Churchill had declared several times that his government would not seek peace with Germany, no matter the fate of France. He and M. Paul Reynaud, the French Premier, discussed options for the French to continue their fight from a government in exile in North Africa.

Not all of the Allies were so optimistic. The French General Weygand and other were convinced that all was lost. One commented, “In three weeks, England will have her neck wrung like a chicken.” (Churchill 213)

The negative pressure was too strong. Reynaud was replaced by Marshall Petain, who quickly sought an armistice with Germany.

This pro-German government would be set up in Vichy, France- hence that quote from Casablanca when Rick asks Louis if he’s pro-Vichy or Free French.

(You don’t remember that one? You should probably watch Casablanca again. It’s always a good choice!)

Casablanca

On June 17-18th the French troops were informed that all was over. The armistice was signed, and all fighting officially ceased by the 25th. (All fighting, that is, by the army. I hope you’ve heard some of the stories of the courageous French Resistance!)

The British troops, along with over 20,000 Poles, “repeated now on a considerable scale, though with larger vessels, the Dunkirk evacuation.” (Churchill, 193) In all, 156,000 men and 310 guns crossed the Channel.

It’s an interesting bit of ‘history hindsight’ that at this point the USSR and Germany were on friendly terms. On the same day Paris fell, Moscow sent an ultimatum to Lithuania, and the Soviet Union proceeded to use the events in the West to annex the Baltic States. According to Churchill, Molotov, the Soviet Foreign Minister, congratulated the Germans on their “splendid success” on June 18th, after the fall of France. This was almost exactly a year before Hitler’s brutal attack on the Russian Front.

Her nearest ally out of the fight, Britain prepared her shores for Hitler’s inevitable assault.

Some writing blogs will likely come in between, but…

Coming Soon: The Battle of Britain!

spitfire

*If you like visuals, here’s an excellent animated map which shows these events.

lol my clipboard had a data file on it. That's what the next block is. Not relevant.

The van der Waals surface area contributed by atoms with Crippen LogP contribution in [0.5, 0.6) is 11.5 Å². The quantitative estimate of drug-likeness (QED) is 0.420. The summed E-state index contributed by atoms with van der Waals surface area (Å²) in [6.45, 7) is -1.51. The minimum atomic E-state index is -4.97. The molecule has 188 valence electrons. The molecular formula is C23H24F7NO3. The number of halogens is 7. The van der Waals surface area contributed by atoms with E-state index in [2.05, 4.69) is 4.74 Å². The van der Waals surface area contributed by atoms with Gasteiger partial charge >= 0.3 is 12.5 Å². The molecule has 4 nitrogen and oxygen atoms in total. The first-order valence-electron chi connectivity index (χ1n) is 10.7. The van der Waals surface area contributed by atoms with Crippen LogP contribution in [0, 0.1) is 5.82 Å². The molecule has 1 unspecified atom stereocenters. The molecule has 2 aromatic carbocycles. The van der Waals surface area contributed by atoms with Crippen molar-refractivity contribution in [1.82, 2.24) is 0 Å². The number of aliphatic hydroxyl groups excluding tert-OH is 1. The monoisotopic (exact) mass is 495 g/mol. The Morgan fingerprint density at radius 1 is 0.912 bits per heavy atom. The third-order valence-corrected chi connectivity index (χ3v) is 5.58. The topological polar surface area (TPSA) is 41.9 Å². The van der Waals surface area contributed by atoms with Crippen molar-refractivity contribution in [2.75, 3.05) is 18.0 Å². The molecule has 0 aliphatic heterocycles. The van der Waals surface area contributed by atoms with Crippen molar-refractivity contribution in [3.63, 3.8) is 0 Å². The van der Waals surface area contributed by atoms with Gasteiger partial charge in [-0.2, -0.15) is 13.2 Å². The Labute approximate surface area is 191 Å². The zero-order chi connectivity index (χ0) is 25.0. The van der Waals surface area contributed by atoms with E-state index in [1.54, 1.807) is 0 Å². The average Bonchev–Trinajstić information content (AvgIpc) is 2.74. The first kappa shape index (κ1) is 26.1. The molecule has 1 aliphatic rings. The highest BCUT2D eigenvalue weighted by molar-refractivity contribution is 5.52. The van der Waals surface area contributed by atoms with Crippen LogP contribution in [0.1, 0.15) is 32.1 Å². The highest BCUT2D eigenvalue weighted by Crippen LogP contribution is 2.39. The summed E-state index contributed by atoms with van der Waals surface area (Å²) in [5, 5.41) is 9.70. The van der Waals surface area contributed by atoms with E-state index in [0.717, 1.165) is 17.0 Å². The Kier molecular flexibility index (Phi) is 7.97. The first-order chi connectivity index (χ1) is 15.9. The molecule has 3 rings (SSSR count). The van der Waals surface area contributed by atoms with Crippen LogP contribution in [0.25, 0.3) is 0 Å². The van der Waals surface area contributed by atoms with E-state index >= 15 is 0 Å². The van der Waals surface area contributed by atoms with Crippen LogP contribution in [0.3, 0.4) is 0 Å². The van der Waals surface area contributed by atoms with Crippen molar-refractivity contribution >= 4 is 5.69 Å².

http://www.bbc.co.uk/history/interactive/animations/wwtwo_map_fall_france/index_embed.shtml

**Any quotes cited above are from Their Finest Hour, the second volume of Winston Churchill’s six volume set of memoirs of the Second World War. Page numbers are from the separate volume, not from the abridged one.

 

Exploding Rats Didn’t Fit

teacher
Photo by Michal Jarmoluk via Snapstock

“And remember, lecture is the least effective method of teaching.”

My class dutifully noted this point, then settled in to listen to our professor’s extensive lecture on the other methods we ought to use.

facepalm

The temptation to slip into lecture-mode is strong for experts on any subject.

This includes writers.

Who doesn’t like to go on a bit when given the chance? If you’re like me, you do your research, your background work, your world-building, and quiver with excitement as your little paper universe finally takes shape. It is so tempting to stand before your audience and share, share all of it!

It is tempting to forget that perhaps they don’t care about all of the background details- the minutia of shoe styles or the history of farming techniques etc.

I love reading history. I love finding interesting tidbits to tuck into my writing. I don’t love how easy it is for these tidbits to pile up into blocks of text that choke the flow of the story. Researching my current project, set in 1939-1946, presented waaaay more information than I needed, but I wanted to use it ALL!